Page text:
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William's claim to the crown of England came through his aunt Emma, mother to king Edward. And by a promise Edward made back in 1051, which was before his nephew "Edward the Exile" showed up in England to assume the right to the crown, after the childless king Edward should die. The "Exile's" son Edgar the atheling - the prince - assumed his father's rights. William probably did not try for anything more at this stage than a gamble: you never know your luck unless you try. His best bet was Harold: with such an influential vassal in England, William's chances of a peaceful succession were that much improved. What neither he nor Harold could have foreseen was the adamant refusal of the English magnates, lay and church, to accept Edgar's assumption of the crown. When Harold realized that William would come with force to take up his rights to the crown - should any but Edgar the atheling become king - and that the country would be divided and weakened if they did not all stand behind a single leader: and that he himself was that only leader, he submitted to the will of the royal council and accepted the crown. Foresworn, but with a united people behind him (once, that is, he had convinced the northern earls Edwin and his brother Morcar to accept a Godwinson king, by marrying their sister Edith), Harold prepared to meet the storm. Afterward - he must have thought - he could overcome the stigma with Rome of having violated the most sacred oaths in Christendom: master to vassal, the very fabric which kept the world from coming apart.

This is a clean-shaven crowd. What has become of our mustachioed Englishmen? Harold's prominent mustaches are back, but the crowd of onlookers in the side room are all smooth-faced. Are they meant to represent Normans in the crowd - watching eyes for William? Their stances are with hands raised in a timeless gesture, a shrug as if to say "hey, what gives here?"

Stigand is shown administering the coronation rites. Actually, archbishop Aldred of York was present too. But by showing Stigand, the schismatic and uncanonical archbishop of Canterbury, the Tapestry puts in another dig against the situation in England: Rome wanted to reclaim her wayward flock, and Stigand represented what was going wrong in the English church. In fact, after the conquest, Stigand was deposed and exiled, while Lanfranc was installed in his place. (Stigand lacks a mitre, which fairly dates the Tapestry prior to the 12th century.)

The close connection between Edward's death and Harold's being offered the crown is clear: the man with the crown points back to the dying king, recalling no doubt his last words. The witan in fact would have nothing to do with crowning Edgar the atheling. This forced Harold's hand. He could not stand by, the best man for the job, and witness his country turned over to a king they would all hate. The only alternative was to take the throne and unite his people. They wanted him. Edward had at least made it sound like he too wanted Harold to save them all. He allowed himself to be persuaded, despite all his solemn oaths to William as his friend and vassal. Perhaps there was more than a modicum of ambition in Harold too.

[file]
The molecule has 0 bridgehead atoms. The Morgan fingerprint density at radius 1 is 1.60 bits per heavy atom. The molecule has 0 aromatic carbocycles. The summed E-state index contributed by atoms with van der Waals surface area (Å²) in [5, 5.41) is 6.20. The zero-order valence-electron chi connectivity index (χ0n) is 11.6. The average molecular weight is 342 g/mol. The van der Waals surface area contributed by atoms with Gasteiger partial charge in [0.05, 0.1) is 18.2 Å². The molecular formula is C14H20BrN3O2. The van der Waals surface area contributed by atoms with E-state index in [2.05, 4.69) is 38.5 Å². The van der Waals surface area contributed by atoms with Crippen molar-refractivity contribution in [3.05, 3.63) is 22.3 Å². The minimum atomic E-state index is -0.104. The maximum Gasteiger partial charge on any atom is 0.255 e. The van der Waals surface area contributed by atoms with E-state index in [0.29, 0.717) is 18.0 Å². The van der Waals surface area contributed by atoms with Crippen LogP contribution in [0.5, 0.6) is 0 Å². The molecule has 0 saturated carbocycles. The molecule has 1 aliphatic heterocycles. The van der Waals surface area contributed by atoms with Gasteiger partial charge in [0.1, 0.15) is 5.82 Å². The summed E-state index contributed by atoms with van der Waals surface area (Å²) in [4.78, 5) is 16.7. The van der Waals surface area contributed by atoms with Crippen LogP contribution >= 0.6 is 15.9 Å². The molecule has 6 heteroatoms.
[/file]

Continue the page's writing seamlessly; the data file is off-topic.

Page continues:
Here we have another scene out of sequence. The reason is obvious with hindsight: after the conquest the prodigy of Halley's comet was remembered as a portent of great changes in kingdoms. To have the man bending Harold's ear taking the role of soothsayer, predicting doom, is conjecture. Since the Tapestry artists have already demonstrated the deliberate expedient of saving effort by reversing the literal sequence of events, it is not unlikely that that is what is happening here. They do not have to depict more than one messenger to William, and none from him to Harold.


The phantom ships in the lower border represent news of the coming Norman invasion, which William already put in motion long before Halley's comet appeared in late April. Certainly by then William had sent envoys to remonstrate with Harold and offer again the bargain William claimed between them because of Harold's oaths. But Harold refused to give up the crown. Harold's mustache is gone again: did he shave it off as a feeble outward sign to convince William's spies and messengers that he was still the duke's friend and sympathizer? Or am I simply up in the night, and the Tapestry artists just goofed by adding and taking away Harold's 'stache? In any case, he does not appear here or in the coronation scene as anything more grand or larger than life - no royal majesty - and in fact in this last appearance of Harold before the battle of Hastings, he looks off-balanced and sneaky, with his head bent low to hear the latest news about what his enemy William of Normandy is planning against him.

The English ship bears news of Harold's perfidious theft to duke William. If it is the first to come to Normandy since the crowning then it is out of sequence. But since the following scene is the duke ordering ships built for his invasion, this ship here must represent the English envoys returning to the ducal court with Harold's refusal to give up the crown the witan bestowed upon him. If so, then this scene would fall between the comet and Harold being informed of the forthcoming Norman invasion.


The tonsured man at William's left is surely his half-brother bishop Odo. They are conversing with shipwrights (notice the shaping axe in the hands of the man at Odo's left). The workmen are felling trees. The one type of ship William would require that he could not simply find in ports and river mouhts was horse transports. These would have to be built.